If you have been following this blog, you might remember that I posted this a while back. But with the new year here, I thought it might be good to repeat some of the case studies while adding new ones... just in case you missed them or in case you wanted a refresher as you start down the path of providing a solution to your company social media needs!

When I published the ROI of customer service social media, everyone had asked me - who is doing social media and what are they doing. To help those who haven't started down the social media path, I put together the 5 Best Practices of customer service social media. That doc is chocked full of ideas you can use today. And to provide more details on how companies have accomplished their goals for social media, I also decided to publish a bunch of case studies! ACT! is the first of many! I hope it helps you to get a better idea of how valuable social media is and its bottom-line affects!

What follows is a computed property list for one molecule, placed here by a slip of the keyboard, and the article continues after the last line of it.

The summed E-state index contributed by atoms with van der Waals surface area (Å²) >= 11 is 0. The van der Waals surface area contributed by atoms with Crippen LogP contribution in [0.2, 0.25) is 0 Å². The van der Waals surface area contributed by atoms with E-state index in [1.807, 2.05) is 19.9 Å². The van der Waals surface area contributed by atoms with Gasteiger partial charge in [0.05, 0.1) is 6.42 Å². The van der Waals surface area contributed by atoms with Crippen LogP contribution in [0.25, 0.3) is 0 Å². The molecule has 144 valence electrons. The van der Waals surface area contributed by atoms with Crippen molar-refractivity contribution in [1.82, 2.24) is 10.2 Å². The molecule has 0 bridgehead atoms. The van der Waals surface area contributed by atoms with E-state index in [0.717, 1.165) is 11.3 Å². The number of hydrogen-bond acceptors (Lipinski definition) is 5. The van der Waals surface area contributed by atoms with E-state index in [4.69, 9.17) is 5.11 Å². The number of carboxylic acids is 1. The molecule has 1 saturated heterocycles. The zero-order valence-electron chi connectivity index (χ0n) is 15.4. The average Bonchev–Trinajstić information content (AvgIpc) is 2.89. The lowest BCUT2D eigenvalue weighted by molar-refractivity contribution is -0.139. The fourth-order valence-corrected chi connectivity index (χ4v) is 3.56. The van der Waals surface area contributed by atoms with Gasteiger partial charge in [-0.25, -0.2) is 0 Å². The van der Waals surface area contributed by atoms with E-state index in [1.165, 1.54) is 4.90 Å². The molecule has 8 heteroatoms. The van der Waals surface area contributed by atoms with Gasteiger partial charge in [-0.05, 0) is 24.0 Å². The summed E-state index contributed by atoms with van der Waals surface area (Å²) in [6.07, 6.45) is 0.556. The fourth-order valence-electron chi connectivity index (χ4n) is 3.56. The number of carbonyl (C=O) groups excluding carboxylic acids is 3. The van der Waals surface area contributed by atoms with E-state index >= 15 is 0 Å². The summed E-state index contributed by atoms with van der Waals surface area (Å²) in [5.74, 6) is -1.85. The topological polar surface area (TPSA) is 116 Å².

Who is Sage and What Did They Want to Accomplish With Social Media?

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Conversation as a Complex Event

Ah, memories. I remember the late, great Eighties, early in my analyst career, when I had my first brush with what was later known as “groupware.” It was a LAN-based package, “The Coordinator,” from Action Technologies. The architecture of the software wasn’t as important as the linguistic theory on which it was built: the notion that groups cultivate intelligence by structuring their internal conversations to achieve common goals.